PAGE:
Neal Boortz

You might think that the election is over -- has been for two weeks now. Not so. There’s another election tomorrow; and then one the day after tomorrow followed by yet another one. Every day is Election Day in America. Every day we cast ballots. Every day when the tens of millions of ballots are added up we find winners and losers. And you’re right in the thick of it. Yeah … you.

This crucial election process is running 24/7 as American consumers cast votes with paper ballots adorned with pictures of presidents. The more votes you get, the longer you get to stay in business. The votes dry up and it’s time to go home or come up with another candidate.

I know I’m a bit obtuse here, so if you haven’t figured it out yet, I’m edging up to a little discussion of this idea of bailing out the automobile manufacturers. Now first, let’s get this little fact out of the way. What the political types in Washington are discussing right now is not really a bailout of the automakers. It’s a bailout of the United Auto Workers. It’s a union bailout. It’s payback for the millions of dollars and thousands of hours union volunteers have poured into (almost exclusively Democrat) political campaigns. These politicians are trying to save union jobs at the current inflated rate .. nothing less.

Just why are these U.S. auto makers in trouble? They’re on the ropes because they’ve been losing elections. Automobile buyers have been casting their ballots for the other candidates. They looked at the field, talked to their friends, watched endless campaign (car) commercials on television, and voted. They voted for Toyota and Honda. If they had a pant-full of ballots to cast the vote went to Jaguar, Mercedes and Lexus. True, some voters liked the Big-Three candidates, but not enough. The buyers cast their votes for performance, styling, warranties and value. Somehow they intuitively knew that they would get more value from a manufacturer paying $40 per hour for labor than from one spending almost twice that much. When one automaker spends $17 million on Viagra to enhance worker rather than product performance the product suffers, and the votes go across the aisle.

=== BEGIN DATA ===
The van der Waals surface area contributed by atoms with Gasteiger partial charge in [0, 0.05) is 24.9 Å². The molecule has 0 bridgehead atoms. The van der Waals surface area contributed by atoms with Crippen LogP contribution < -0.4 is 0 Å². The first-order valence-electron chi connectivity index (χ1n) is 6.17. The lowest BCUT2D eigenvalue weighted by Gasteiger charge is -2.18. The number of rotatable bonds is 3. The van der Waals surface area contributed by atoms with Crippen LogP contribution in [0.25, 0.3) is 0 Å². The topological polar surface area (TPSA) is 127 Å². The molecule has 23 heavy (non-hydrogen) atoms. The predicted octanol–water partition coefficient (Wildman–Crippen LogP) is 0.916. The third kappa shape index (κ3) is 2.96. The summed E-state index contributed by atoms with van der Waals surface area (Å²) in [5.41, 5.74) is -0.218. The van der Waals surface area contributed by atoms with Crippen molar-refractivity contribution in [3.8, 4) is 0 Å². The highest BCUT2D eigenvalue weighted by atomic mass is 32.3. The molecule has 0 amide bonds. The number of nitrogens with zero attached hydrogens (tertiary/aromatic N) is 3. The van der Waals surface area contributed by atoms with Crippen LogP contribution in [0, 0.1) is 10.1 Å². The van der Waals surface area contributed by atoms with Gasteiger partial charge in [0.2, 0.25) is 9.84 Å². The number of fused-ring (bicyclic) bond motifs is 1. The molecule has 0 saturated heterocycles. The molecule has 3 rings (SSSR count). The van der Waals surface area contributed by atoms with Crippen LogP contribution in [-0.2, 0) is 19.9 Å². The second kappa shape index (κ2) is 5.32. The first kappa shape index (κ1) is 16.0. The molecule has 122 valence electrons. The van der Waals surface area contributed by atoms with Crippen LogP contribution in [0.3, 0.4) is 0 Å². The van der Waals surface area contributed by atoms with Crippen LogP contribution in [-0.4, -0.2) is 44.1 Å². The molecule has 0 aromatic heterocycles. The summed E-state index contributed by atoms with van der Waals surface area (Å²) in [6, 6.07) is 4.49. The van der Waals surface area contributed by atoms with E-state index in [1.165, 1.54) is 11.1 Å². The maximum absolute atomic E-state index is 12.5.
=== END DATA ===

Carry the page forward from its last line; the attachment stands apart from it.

Neal Boortz

Neal Boortz, retired after 42 years in talk radio, shares his memoirs in the hilarious book “Maybe I Should Just Shut Up and Go Away” Now available in print and as an eBook from and